|Right Ascension|| 19:11:49.48 (h:m:s)
|Declination|| +04:58:57.8 (deg:m:s)
|Distance|| 18000 (ly)
|Visual brightness|| 14.2 (mag; var)
|Spectral type|| cont
SS 433 is a peculiar neutron star, component in a binary system with a hot "normal" star as companion. Material from the normal star has flown to the neutron star to form, and finally overload, an accretion disk. The excess material has been ejected from the accretion disk in two polar jets, with relativistic velocities (more than a quarter of the speed of light). This object can be found just west of Delta Aquilae at normally about 14th visual and 16th photographic magnitude; note it is an eclipsing variable (14.0 to 14.6 visually with 166d period). At least 60 percent of the light comes from the accretion disk. It is a strong X-ray source.
SS 433 is surrounded by nebulous material, possibly its supernova remnant, and mixed up with the material from the polar jets. This nebula was cataloged as W50 or G39.7-2.0.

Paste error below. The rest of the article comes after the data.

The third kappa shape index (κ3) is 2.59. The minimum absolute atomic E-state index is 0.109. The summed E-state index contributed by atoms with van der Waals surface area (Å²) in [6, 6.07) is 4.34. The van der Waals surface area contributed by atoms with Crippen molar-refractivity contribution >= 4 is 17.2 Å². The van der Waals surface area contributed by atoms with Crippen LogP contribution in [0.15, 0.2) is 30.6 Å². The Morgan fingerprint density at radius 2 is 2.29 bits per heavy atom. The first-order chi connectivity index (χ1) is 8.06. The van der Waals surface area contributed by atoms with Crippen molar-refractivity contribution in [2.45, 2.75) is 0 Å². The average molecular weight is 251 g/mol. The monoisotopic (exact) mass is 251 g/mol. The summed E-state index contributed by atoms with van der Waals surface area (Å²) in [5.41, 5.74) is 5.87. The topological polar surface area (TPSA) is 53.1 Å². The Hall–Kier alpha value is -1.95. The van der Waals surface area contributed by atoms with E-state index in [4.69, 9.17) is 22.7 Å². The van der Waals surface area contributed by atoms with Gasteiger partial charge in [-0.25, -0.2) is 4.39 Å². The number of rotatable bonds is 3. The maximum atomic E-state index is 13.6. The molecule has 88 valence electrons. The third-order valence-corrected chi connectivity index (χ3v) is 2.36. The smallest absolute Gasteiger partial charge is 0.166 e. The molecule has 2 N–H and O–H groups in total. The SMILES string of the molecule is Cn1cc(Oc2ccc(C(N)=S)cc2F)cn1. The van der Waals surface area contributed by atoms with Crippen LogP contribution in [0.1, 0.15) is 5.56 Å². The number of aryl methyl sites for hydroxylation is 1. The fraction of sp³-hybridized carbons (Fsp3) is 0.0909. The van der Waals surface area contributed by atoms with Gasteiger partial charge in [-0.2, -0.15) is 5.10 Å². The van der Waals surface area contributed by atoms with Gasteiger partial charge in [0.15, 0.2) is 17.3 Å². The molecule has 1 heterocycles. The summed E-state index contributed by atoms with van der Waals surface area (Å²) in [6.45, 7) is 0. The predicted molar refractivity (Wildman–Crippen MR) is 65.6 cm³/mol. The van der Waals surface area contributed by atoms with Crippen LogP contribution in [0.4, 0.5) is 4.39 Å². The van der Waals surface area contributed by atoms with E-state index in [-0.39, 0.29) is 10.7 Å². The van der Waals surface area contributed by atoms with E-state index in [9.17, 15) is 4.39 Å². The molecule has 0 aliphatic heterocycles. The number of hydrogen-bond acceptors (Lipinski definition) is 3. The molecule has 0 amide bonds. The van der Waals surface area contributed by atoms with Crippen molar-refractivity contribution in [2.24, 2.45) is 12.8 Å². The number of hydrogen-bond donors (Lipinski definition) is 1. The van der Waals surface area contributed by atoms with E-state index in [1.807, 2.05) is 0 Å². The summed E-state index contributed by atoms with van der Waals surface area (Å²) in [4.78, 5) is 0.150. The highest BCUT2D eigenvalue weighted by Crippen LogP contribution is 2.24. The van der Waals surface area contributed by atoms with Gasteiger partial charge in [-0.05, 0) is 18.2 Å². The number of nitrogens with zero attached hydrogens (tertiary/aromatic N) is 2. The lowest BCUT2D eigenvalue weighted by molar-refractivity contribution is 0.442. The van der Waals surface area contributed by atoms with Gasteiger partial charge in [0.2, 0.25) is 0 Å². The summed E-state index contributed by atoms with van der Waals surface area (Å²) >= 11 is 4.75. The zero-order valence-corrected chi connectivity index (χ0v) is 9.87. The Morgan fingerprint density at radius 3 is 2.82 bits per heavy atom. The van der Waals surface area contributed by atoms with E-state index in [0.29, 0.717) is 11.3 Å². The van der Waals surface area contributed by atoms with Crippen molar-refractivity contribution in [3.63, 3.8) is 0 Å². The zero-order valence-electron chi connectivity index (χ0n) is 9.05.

This object was cataloged in various compilations, but became known from its entry as object No. 433 in the list of H-Alpha emissoion objects by Stephenson and Sanduleak (published 1977 in ApJS). This identification was, in particular, given in the discovery announce of highly variable radio emission, by Seaquist, Gregory and P.C. Crane (1978), which made the object famous. Other catalog identifications include 4C 04.66 (radio), CC 493 (Clark and Crawford catalog of radio sources, 1974), A1909+04 (Seward's catalog of Ariel V X-ray discoveries), or W50-X as central X-ray source in nebula W50. This discovery was followed by numerous investigations which are well summarized, e.g., in the reference listed below.
Hartmut Frommert [contact]